London - Patrick Keiller, 1994, 35mm
Robinson once said that he believed that if he looked at the landscape hard enough, it would reveal to him the molecular basis of historical events, and in this way he hoped to see into the future.--Robinson in Ruins, narration by Patrick Keiller, 2010.
Robinson in Ruins - Patrick Keiller, 2010, 35mm
I think the first long takes were probably rape fields; after Brize Norton there are those two shots of oil seed rape. What struck me is that they looked like a crowd of people, and they looked as if they were saying ‘no!’ There seemed to be something going on in this field, a combination of these interestingly structured plants, with the stalks moving in a very strange way, and the fact that when you get closer you see them slightly differently. I was very taken with this: it’s not so much a question of whether one wants to make a long take, it’s a question of whether you can bear to stop.--Patrick Keiller, from the unedited transcript for this interview with Daniel Trilling, unpublished.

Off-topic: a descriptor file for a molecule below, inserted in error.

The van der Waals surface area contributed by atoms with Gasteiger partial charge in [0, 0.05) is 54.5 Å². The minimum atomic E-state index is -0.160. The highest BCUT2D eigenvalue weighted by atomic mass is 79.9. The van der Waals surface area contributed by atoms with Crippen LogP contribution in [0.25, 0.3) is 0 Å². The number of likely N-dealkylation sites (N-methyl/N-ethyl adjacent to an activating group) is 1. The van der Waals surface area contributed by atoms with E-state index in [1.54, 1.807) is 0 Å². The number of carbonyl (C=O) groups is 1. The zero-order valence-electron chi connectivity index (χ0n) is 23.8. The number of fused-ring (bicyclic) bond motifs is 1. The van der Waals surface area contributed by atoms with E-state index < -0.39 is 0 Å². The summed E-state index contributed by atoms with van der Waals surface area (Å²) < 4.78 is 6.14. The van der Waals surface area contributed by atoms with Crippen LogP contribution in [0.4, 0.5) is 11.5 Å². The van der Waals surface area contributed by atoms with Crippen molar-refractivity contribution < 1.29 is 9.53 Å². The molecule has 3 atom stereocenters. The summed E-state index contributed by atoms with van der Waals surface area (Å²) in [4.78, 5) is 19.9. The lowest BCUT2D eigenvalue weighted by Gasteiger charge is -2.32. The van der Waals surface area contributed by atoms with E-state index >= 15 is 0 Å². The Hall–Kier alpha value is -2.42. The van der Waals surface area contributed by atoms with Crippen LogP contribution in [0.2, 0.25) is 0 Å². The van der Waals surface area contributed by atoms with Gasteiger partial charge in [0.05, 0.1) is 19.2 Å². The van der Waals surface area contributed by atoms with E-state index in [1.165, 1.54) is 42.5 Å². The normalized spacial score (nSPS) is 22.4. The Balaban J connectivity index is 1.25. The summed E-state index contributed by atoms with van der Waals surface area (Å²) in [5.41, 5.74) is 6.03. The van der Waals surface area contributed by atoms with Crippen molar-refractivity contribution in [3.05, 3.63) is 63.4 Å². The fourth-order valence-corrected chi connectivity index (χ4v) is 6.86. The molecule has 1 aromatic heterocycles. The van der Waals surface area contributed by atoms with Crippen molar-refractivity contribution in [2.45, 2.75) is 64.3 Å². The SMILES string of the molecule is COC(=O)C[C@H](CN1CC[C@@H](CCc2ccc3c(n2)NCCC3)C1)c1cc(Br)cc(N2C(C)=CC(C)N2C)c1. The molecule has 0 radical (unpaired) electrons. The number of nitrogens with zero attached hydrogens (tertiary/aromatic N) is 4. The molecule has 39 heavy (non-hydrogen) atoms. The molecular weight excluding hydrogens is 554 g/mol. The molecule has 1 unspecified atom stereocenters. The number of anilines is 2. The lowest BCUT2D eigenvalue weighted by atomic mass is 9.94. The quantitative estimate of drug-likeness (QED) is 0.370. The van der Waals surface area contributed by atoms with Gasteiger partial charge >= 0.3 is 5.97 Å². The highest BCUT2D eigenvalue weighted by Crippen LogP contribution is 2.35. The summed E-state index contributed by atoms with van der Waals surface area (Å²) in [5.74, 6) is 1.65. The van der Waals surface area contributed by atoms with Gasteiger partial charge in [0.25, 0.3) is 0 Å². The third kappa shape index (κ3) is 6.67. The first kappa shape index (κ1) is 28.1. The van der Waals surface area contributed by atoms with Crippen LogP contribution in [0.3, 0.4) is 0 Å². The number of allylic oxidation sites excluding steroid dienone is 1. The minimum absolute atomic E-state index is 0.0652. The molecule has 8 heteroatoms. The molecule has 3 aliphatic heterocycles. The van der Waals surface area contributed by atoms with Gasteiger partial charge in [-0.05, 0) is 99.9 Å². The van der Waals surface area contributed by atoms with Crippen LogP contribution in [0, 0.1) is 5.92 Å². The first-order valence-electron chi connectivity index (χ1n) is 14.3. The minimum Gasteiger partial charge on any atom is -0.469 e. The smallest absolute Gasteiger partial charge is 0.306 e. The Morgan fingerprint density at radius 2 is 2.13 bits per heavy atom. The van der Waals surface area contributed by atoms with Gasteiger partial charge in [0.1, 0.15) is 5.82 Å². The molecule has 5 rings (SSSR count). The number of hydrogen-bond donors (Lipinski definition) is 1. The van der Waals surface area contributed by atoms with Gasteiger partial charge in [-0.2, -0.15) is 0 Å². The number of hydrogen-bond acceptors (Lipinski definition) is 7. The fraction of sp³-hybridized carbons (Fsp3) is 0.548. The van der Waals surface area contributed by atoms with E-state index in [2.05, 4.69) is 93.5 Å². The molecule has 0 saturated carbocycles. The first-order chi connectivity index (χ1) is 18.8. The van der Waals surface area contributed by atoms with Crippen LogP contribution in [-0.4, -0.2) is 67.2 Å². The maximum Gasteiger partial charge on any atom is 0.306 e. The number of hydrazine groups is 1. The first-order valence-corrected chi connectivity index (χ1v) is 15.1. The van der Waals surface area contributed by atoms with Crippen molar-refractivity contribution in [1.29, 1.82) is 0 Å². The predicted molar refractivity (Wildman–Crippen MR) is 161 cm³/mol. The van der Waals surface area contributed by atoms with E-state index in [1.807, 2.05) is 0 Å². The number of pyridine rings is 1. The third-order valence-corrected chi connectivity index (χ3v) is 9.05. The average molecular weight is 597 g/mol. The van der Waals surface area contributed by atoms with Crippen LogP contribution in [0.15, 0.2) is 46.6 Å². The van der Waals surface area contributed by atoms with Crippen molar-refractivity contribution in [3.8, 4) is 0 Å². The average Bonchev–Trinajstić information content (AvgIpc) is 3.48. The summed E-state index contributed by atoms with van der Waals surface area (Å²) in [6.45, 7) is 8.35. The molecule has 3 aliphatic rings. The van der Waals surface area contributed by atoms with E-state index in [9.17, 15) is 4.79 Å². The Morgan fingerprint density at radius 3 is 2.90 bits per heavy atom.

Robinson in Space - Patrick Keiller, 1997, 35mm
As a cinematographer, Robinson was interested in opium. He often liked to quote Walter Benjamin: 'the true creative overcoming of religious illumination certainly does not lie in narcotics. It resides in a profane illumination, a materialistic, anthropological inspiration...'--Robinson in Ruins, narration by Patrick Keiller, 2010.
The Old Place - Jean-Luc Godard & Anne-Marie Miéville, 1999, video
Film offers a kind of permanence to subjectivity. On a bad day, or in a bad light, even the architecture of Gaudi might lose its immediate appeal, but in a film one's transitory experience of some ordinary, everyday detail as breathtaking, euphoric or disturbing — a doorway, perhaps, or the angle between a fragment of brickwork and a pavement — can be registered on photographic emulsion and relived every time the material is viewed. On the other hand, when actual extra-ordinary architecture is depicted in films it's often easy to conclude that something is missing, as if the camera has nothing sufficiently revelatory to add, and nothing to improve on a visit to the actual building.--Patrick Keiller, 'Architectural Cinematography', This Is Not Architecture (Routledge, 2002), p. 43.